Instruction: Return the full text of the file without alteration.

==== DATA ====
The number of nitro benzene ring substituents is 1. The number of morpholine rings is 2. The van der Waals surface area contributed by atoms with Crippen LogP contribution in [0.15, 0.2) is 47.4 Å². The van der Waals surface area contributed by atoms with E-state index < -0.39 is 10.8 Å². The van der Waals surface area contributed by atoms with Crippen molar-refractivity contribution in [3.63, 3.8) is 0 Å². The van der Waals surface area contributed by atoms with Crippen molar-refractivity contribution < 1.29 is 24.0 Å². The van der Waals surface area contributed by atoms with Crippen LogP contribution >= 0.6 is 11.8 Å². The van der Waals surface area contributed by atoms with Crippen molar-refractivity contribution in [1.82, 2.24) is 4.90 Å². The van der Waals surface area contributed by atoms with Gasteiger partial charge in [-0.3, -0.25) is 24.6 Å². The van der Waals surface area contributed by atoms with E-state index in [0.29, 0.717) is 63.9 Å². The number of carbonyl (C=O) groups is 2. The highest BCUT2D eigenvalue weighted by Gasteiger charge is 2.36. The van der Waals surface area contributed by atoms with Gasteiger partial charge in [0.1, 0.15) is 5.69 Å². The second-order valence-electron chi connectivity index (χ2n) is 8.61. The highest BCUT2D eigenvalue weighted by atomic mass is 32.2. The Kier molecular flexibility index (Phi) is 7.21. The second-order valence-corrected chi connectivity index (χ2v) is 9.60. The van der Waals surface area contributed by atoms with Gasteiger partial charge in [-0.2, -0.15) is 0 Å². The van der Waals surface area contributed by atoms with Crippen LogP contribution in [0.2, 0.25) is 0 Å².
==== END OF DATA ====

The number of nitro benzene ring substituents is 1. The number of morpholine rings is 2. The van der Waals surface area contributed by atoms with Crippen LogP contribution in [0.15, 0.2) is 47.4 Å². The van der Waals surface area contributed by atoms with E-state index < -0.39 is 10.8 Å². The van der Waals surface area contributed by atoms with Crippen molar-refractivity contribution in [3.63, 3.8) is 0 Å². The van der Waals surface area contributed by atoms with Crippen molar-refractivity contribution < 1.29 is 24.0 Å². The van der Waals surface area contributed by atoms with Crippen LogP contribution >= 0.6 is 11.8 Å². The van der Waals surface area contributed by atoms with Crippen molar-refractivity contribution in [1.82, 2.24) is 4.90 Å². The van der Waals surface area contributed by atoms with Gasteiger partial charge in [-0.3, -0.25) is 24.6 Å². The van der Waals surface area contributed by atoms with E-state index in [0.29, 0.717) is 63.9 Å². The number of carbonyl (C=O) groups is 2. The highest BCUT2D eigenvalue weighted by Gasteiger charge is 2.36. The van der Waals surface area contributed by atoms with Gasteiger partial charge in [0.1, 0.15) is 5.69 Å². The second-order valence-electron chi connectivity index (χ2n) is 8.61. The highest BCUT2D eigenvalue weighted by atomic mass is 32.2. The Kier molecular flexibility index (Phi) is 7.21. The second-order valence-corrected chi connectivity index (χ2v) is 9.60. The van der Waals surface area contributed by atoms with Gasteiger partial charge in [-0.2, -0.15) is 0 Å². The van der Waals surface area contributed by atoms with Crippen LogP contribution in [0.2, 0.25) is 0 Å².